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Professor Macolm Casadaban of the University of Chicago has died in what appears to be an unusual accident. Reportedly the autoposy revealed that exposure to a weakened strain of the plague enterobacteria may have killed him.  (Source: University of Chicago)
Incident echoes death of Russian Cold War researcher

In 1988, 44-year-old Russian bioweapons researcher Dr. Nikolai Ustinov while working at Russia's Vector Institute on the Marburg virus, a potent pathogen, accidentally pricked himself with a needle he was using to inject guinea pigs.  The researcher was kept in quarantine, and he kept a detailed journal of his symptoms, even as his fingers bled onto the pages.  In the end he died and Russia harvested his blood to produce Variant U, named in his honor, which was one of the most pathogenic bioweapons to date.

Professor Malcolm J. Casadaban of the U. of C. Medical Center, a prestigious researcher with degrees from Harvard, Stanford and the Massachusetts Institute of Technology followed a much different path -- one of medical research to prevent disease -- but has been found dead, presumably in a similar incident. 

The professor had been working with a weakened strain of plague bacteria to study its genetics.  In theory, the weakened version was harmless, but an autopsy of the 60-year-old molecular geneticist showed "no obvious cause of death".  What it did find was the presence of the weakened strain of the plague bacteria Yersinia pestis in his blood.  The strain has been Centers for Disease Control and Prevention for lab studies and is believed to be nonpathogenic, but some doctors are theorizing it might have killed Professor Casadaban.

Dr. Kenneth Alexander, a virologist and chief of pediatric infections at the U. of C. Medical Center says that its understandable that Professor Casadaban was exposed to the bacteria as it was assumed to be harmless and no special safety precautions were required to handle it. According to him, the typical procedure is to wear gloves, a lab coat and protective goggles, and the bacteria would be disposed of in a biohazard bag and heated for about two hours.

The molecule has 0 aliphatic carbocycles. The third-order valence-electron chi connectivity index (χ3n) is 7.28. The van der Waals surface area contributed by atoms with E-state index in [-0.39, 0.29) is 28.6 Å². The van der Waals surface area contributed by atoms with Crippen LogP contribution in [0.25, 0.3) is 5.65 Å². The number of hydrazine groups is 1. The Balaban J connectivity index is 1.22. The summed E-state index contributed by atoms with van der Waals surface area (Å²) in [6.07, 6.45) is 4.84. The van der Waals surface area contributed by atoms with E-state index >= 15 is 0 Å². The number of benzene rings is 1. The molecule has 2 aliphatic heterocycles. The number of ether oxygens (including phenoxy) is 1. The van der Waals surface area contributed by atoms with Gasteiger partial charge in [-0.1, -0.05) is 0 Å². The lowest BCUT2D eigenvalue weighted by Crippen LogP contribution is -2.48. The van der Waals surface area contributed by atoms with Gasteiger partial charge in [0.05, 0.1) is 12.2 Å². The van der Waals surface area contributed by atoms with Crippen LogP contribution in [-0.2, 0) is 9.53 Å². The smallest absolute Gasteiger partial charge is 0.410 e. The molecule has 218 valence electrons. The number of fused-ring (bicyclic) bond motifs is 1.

Officials are still trying to determine whether Professor Casadaban had any preexisting conditions that made him more susceptible to the strain, or if there was something different about the particular strain he was working with.  They have notified his close contacts and are working with the CDC to isolate them, as a precaution.

Dr. Alexander is at a loss about how the weakened strain could cause death.  He bemoans, "There's no indication thus far that this is anything different from the laboratory strain that we know it to be.  I can't find any reports of anything like this happening before."

His 21-year-old daughter Leigh Casadaban remarks on the tragic loss, stating, "[Dad] tried so hard to be healthy. He hated smoking. He would never even let us watch a movie with smoking in it. He never used alcohol."

Officials have reportedly found no evidence of foul play involved in the death.

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RE: Wow...seriously
By ClownPuncher on 9/21/2009 3:54:46 PM , Rating: 3
I support grammar Nazis because English is not native to me... and I want to learn it correctly .


RE: Wow...seriously
By inighthawki on 9/21/2009 4:58:11 PM , Rating: 2
Actually, the word "right" fits there just perfectly...

-Accurately; correctly: answered the question right.

RE: Wow...seriously
By foolsgambit11 on 9/21/2009 6:09:55 PM , Rating: 4
In fact, in common usage, right may be a better pick than correctly. "I want to learn it right" definitely means 'I want to learn proper English', while "I want to learn it correctly" introduces a little ambiguity in my mind, where it might mean, 'I want to learn English using the correct process by which to learn English'. I mean, I would probably assume it means the same thing as 'right', and the author was being pretentious, but perhaps they chose 'correctly' to specifically distinguish their meaning from the same sentence using 'right'.

Or maybe I'm overanalyzing it.

But yes, generally speaking, only extreme traditionalists will insist on 'correctly' over 'right', most likely because 'correctly' sounds more proper because it is has Latin roots, while 'right' is Germanic/Anglo-Saxon in origin. "Proper" speech almost always favors Latin-rooted words.

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